Wilfred Season 2 Finale Watch: Secrets

By Jesse Carp 2012-09-21 02:00:36 discussion comments
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"If we knew each other's secrets, what comfort we should find." John Churton Collins

Weddings are the worst. All the happy people, smiling, crying and secretly wishing the worst for the couple. Sure, the ceremony may signal the beginning of something beautiful, or whatever, but it also marks the end of an infinite number of other possibilities. Cynical? Absolutely, however, not without reason, especially in a world where everybody's got their "Secrets" and the characters on Wilfred provide a shining example of how often people keep the most important parts of themselves hidden from the rest of the world. What you see if most likely not what you get. Like assuming that the Season 2 finale's titular "Secrets" belong to Wilfred or at least somewhat pertain to his existence. I mean, who else could they be about besides, oh, everyone on the series? Let's find out who's hiding what from whom... you know, besides Ryan concealing the fact that he doesn't see (or fall under the influence of) Wilfred the same way as everyone else. Right?

"This isn't a game! I need answers, Ryan! Who am I? What am I?"

The episode opens right where "Resentment" left off, with Ryan and Amanda patching things up as the former also plays wedding planner for his neighbor's wedding. You know, Jenna. The cute one he started a will they-won't they relationship with only to find out that he had an unusual connection to her dog. But the feelings and resentment are in the past and Amanda is Ryan's future. Let's toast the couples and all the single ladies (especially the ones with babies) can get shit-faced. Wilfred is a little riled up about the wedding and messes with the place cards after noticing a certain uncle sitting restraining orderly too close to a young nephew. When Ryan goes to calm him, he gets sliced up by the dog's unkept claws and it's down to the basement for a clipping. Finally alone, the owner is able to pry the problem out of his pooch but it's not the re-emergence of Amanda that's causing the rift, it's a work of art.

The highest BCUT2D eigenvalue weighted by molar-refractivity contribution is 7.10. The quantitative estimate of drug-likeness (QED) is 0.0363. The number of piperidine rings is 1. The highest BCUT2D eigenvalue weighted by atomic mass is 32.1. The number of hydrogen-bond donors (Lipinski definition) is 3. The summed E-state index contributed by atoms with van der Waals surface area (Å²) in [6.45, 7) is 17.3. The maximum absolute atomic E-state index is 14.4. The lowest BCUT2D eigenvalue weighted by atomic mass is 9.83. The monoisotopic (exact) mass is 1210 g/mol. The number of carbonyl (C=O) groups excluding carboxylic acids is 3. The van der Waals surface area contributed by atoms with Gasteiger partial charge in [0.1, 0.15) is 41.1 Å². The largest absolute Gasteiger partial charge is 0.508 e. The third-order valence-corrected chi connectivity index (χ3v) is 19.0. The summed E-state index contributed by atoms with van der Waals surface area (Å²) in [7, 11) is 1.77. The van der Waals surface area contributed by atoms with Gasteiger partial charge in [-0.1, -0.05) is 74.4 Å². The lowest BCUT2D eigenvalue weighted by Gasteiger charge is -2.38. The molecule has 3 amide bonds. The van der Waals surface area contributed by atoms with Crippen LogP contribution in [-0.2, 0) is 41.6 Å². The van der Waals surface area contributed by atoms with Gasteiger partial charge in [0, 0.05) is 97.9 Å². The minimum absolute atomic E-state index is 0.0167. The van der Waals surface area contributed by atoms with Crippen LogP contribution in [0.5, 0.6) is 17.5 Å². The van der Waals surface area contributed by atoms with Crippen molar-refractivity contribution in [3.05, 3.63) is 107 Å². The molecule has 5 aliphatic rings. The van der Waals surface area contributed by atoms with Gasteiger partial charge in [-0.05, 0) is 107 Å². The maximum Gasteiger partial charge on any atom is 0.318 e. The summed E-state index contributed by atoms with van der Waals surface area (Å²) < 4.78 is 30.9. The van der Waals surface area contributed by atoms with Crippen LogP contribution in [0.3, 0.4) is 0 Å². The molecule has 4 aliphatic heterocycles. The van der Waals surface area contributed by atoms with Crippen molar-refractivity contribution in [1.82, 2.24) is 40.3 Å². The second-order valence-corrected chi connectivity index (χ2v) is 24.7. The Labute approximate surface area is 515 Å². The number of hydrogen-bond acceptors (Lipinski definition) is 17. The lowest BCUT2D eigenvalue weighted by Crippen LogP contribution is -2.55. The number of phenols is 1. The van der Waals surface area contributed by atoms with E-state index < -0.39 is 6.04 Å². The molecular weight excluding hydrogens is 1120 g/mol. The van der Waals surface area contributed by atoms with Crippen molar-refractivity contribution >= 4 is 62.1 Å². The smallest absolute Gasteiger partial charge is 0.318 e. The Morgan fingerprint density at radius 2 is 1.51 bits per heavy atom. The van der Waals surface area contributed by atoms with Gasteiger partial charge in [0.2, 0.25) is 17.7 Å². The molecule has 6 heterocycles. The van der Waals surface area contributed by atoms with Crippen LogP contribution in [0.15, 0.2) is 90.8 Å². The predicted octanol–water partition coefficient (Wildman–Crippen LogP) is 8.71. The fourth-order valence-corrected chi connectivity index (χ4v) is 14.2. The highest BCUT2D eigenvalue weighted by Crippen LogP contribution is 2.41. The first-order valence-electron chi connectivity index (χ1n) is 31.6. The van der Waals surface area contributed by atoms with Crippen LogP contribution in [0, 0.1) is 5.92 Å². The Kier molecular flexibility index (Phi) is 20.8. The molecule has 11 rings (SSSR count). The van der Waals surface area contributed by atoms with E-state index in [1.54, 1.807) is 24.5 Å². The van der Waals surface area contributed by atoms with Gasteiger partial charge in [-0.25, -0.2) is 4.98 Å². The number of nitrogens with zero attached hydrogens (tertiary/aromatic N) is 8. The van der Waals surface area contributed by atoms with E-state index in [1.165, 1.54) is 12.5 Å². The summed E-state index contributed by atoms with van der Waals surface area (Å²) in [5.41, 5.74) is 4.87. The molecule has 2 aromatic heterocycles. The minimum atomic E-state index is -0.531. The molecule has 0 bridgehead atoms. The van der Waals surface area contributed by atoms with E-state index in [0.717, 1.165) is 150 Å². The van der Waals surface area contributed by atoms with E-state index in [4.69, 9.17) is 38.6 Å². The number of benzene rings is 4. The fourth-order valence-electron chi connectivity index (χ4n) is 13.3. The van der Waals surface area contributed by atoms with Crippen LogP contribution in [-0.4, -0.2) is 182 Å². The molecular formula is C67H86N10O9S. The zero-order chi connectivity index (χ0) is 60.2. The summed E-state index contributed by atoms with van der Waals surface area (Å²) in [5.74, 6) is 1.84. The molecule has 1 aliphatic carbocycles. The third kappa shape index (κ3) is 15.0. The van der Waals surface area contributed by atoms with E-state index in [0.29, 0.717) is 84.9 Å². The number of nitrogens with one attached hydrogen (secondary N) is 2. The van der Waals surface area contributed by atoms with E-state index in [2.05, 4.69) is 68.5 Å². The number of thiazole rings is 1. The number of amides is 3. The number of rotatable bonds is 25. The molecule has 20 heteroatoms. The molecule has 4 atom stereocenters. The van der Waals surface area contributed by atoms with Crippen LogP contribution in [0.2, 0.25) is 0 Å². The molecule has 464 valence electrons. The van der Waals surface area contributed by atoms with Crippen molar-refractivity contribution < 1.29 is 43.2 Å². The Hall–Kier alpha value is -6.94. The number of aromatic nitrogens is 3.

"If I wanted to ruin your life Ryan, I wound't do it with crayons."

Okay, art may be a stretch but the drawing is undoubtedly interesting and a twist I know I didn't see coming. In one swift, and really well executed move, the writers completely managed to shake-up the audiences' prior notion of the premise. It also instantly made me think of the photograph at the end of Stanley Kubrick's The Shining, adding another level of creepiness to the already uncanny image. Making a child's drawing not only unsettling, but a great way to visually signify that the game has changed. Who is the cart and who is the horse here? Or are they Hooper and Brody paddling back in together? Sorry, Jaws reference. And references are clearly important to the series since Wilfred throws in one of their own at the end of the first act with a nod to (or soft-focused, close-upped creepy prophecy involving) Battlestar Gallactica.

"Christ, Ryan. Think about it. Sending you to jail, how would that benefit me? Without you, I have no purpose. I'm nothing. It's like I don't even exist."

More importantly, Wilfred (through Ryan) comments on the, uh, mixed feelings about the ending of the revived sci-fi series which once again brings up the series' mantra to enjoy the journey because any 'wrap-up' ending will probably only be unsatisfying. Instead, heap on the questions. Load up on mysteries. Further entangle the web. And that was Lost at its best before fans starting clamoring for answers, like a certain leading canine in this episode, and found themselves unsatisfied. Well, many anyway. That's not the case with the FX dramedy which decidedly to use the Season 2 finale to completely confuse the situation. Confuse may have negative connotations but I'm enjoying the ride of not completely understanding the situation right alongside Ryan, and apparently Wilfred as well. And in another clever play on conventions, the wedding of Jenna and Drew not only goes off without a hitch, it's just a backdrop for the real action.